Saturday, 18 May 2013

Muckle Toon Monster

Langholm Trail Half Marathon 18/05/13

Well that was the hardest half marathon I've ever done. The weather was inclement but it was the course that was tough. Really full on. Which is a good thing. At around 4 miles I was thinking how can this go on for another 9 – we're done for! However, back to the start.

wonder who travels in here?

I had an entry for Goatfell Hill Race but for various reasons (bad weather, transportation, SHR champs, etc.) I cancelled my place and opted for the borders trails instead.

Graham Henry drew this to our attention a couple of weeks ago. Langholm, the Muckle Toon, Dumfriesshire, was putting on the Muckle Toon Adventure Festival. Featuring a trail half marathon. Promising a huge climb in the first mile or two and lots of bike trails and mud. He signed up, as did Mary and Amanda but by the time I'd finished my recent work and “banked the cheque” as it were, the inaugural event was SOLD OUT. I was gutted and emailed and phoned the organisers as usually in such events there is a waiting list or someone might drop out. It was unclear how many places were up for grabs initially for the Half and 10k, but judging by the number of runners today (allowing for a rainy no show percentage) it wasn't a huge crowd. It looked to be around 150 on the start line maybe, but difficult to tell. 

Anyway after keeping me on tenterhooks all week (wtf is a tenterhook?), the marvellous Eve phoned on Friday to say a withdrawal meant I had a place. I was beginning to think I was on marshalling/photo duties. A long way to go (2hr+ drive) for a stand in the rain. Friday was lovely weather – the first day of warmth and summer. However the forecast for Saturday was a low sky full of bad news and sadly for the lovely organisers all that and more came true. Really they had gone to great lengths to put on a big field of entertainment and attractions and mountain bikey events and 2 running races. It may have been a little too ambitious to have it all at the same time but you can see why they would. Sadly the rain fell, the field turned to swamp and spirits did their best not to fall. It was a long way to travel for a race but if it had been sunny this would have been absolutely spectacular. It still was, really. Just damper.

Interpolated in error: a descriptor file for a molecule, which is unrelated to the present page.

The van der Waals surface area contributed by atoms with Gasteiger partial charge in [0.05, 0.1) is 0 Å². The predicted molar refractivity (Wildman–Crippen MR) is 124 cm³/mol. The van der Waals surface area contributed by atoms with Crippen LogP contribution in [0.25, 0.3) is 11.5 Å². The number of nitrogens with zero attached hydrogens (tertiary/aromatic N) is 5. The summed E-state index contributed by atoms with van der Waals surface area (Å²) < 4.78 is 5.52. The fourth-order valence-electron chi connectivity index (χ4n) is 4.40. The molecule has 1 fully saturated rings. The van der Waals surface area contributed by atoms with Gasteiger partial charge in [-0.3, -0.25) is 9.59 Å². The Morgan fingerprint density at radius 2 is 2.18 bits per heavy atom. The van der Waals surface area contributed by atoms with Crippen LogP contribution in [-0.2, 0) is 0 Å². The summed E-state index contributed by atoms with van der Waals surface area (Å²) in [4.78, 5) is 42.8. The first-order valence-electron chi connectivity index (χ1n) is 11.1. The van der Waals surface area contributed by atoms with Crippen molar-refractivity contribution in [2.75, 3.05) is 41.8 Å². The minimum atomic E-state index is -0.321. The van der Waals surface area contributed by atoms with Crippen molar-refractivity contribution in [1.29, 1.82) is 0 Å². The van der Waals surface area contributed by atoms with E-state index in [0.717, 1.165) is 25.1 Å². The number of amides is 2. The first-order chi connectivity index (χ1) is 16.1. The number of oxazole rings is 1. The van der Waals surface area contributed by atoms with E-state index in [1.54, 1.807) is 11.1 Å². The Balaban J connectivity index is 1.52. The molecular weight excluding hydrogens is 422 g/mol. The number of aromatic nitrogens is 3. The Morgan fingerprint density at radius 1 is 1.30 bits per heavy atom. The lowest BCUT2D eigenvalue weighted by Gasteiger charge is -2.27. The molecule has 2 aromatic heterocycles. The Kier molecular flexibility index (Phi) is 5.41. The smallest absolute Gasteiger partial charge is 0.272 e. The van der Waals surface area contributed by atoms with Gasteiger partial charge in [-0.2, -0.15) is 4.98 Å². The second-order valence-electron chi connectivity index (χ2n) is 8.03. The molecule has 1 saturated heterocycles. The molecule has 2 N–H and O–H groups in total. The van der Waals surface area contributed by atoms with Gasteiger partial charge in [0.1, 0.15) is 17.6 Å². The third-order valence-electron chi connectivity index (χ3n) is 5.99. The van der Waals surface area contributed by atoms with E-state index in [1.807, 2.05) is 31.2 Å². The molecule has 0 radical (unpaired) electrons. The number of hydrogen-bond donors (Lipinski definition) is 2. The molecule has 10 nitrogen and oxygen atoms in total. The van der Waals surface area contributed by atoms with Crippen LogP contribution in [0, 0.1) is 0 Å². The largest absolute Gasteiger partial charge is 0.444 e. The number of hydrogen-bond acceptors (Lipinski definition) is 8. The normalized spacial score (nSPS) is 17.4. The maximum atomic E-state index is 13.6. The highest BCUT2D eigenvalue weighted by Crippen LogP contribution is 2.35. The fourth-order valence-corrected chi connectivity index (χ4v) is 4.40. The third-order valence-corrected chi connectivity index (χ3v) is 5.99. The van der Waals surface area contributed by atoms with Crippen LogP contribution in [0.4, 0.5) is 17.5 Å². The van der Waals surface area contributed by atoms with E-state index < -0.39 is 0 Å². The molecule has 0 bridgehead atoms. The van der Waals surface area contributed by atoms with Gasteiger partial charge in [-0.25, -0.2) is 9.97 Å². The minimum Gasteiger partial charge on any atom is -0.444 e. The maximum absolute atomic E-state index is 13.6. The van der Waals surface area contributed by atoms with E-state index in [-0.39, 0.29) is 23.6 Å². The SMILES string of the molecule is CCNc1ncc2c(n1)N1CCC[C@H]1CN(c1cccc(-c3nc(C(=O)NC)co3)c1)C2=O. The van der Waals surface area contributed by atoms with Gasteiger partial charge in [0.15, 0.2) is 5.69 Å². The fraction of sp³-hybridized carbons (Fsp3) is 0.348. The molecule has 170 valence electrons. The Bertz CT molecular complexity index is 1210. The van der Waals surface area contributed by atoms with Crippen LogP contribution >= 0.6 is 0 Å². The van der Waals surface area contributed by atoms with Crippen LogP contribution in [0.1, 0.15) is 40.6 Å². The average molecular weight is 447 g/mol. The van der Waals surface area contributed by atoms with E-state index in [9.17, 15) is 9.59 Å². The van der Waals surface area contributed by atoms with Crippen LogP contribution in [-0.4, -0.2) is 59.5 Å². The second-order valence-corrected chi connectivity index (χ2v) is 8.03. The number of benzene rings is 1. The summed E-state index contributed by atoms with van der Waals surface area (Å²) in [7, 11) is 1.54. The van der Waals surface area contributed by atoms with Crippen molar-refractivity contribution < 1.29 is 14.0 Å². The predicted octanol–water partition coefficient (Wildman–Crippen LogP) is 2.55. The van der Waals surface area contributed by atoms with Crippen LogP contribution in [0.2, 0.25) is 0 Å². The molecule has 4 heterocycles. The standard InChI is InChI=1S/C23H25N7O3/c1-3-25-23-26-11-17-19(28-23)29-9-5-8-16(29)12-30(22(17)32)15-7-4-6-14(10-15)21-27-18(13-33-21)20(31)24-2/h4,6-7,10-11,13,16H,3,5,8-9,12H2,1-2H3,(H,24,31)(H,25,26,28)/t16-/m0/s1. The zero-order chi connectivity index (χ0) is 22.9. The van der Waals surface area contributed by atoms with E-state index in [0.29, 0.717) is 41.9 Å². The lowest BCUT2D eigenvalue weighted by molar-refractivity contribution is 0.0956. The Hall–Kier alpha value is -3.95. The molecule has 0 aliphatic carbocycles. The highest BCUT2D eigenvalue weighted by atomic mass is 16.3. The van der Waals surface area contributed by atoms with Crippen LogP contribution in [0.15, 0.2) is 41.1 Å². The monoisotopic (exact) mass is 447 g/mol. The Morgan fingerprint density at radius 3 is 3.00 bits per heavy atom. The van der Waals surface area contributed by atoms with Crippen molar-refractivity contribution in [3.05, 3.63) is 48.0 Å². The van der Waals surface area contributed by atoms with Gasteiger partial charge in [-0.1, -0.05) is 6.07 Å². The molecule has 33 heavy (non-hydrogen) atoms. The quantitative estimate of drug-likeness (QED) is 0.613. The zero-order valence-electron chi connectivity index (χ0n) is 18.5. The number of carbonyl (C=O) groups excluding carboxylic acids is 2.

It was good to meet Greig G on the start line. He had a brilliant London Marathon but was disappointed with a measly 2.40! He probably still had it in his legs, and as we set off down the road to Langholm we chatted about this and that, bracing ourselves for the advertised climb up and out of the town. (A profile of the race route on the website was the only clue to where we were going.) A crowd had gathered in the town centre and as we turned the corner they cheered and there was a Pipe Band that blasted the top of your head off. They stood either side of the narrow street and the noise was tremendous. Such that I only just heard the guy with the megaphone say 10k-ers right, Half Marathoners left. The five in front went right and I would have followed such was the effect of the Pipe Band, except Greig went left and I followed him instead. He was now first and I was in second place. As the street rose up to near vertical I bade him farewell. It turned from paving stone to dirt trail and out the back of the small town, rising quickly and turning into a hill race. About the dimensions of Dumyat or Gypsy Glen, except when you got to the top of the 1,000' climb you had another 11 or 12 testing miles of running left.

As we went up the long slog of a climb the guy overtaking me threw his long sleeved top to the marshal and put his vest back on. It was warm enough alright and happily I had worked this out in the car park and returned my helly to the car before we started. It was the rain making the day seem unpleasant, but once you got going it was warm enough. I was overtaken by around 5 guys and at various points I slowed to a walk with hands on knees. I was pacing this like the 2 short hill runs recently hoping my endurance would last longer than a handful of miles. Eventually (after a long and very hellish stomp up paths running with water) a monument loomed out the mist, round which we ran then turned onto a quad bike cinder/gravel path which went off into the gloom.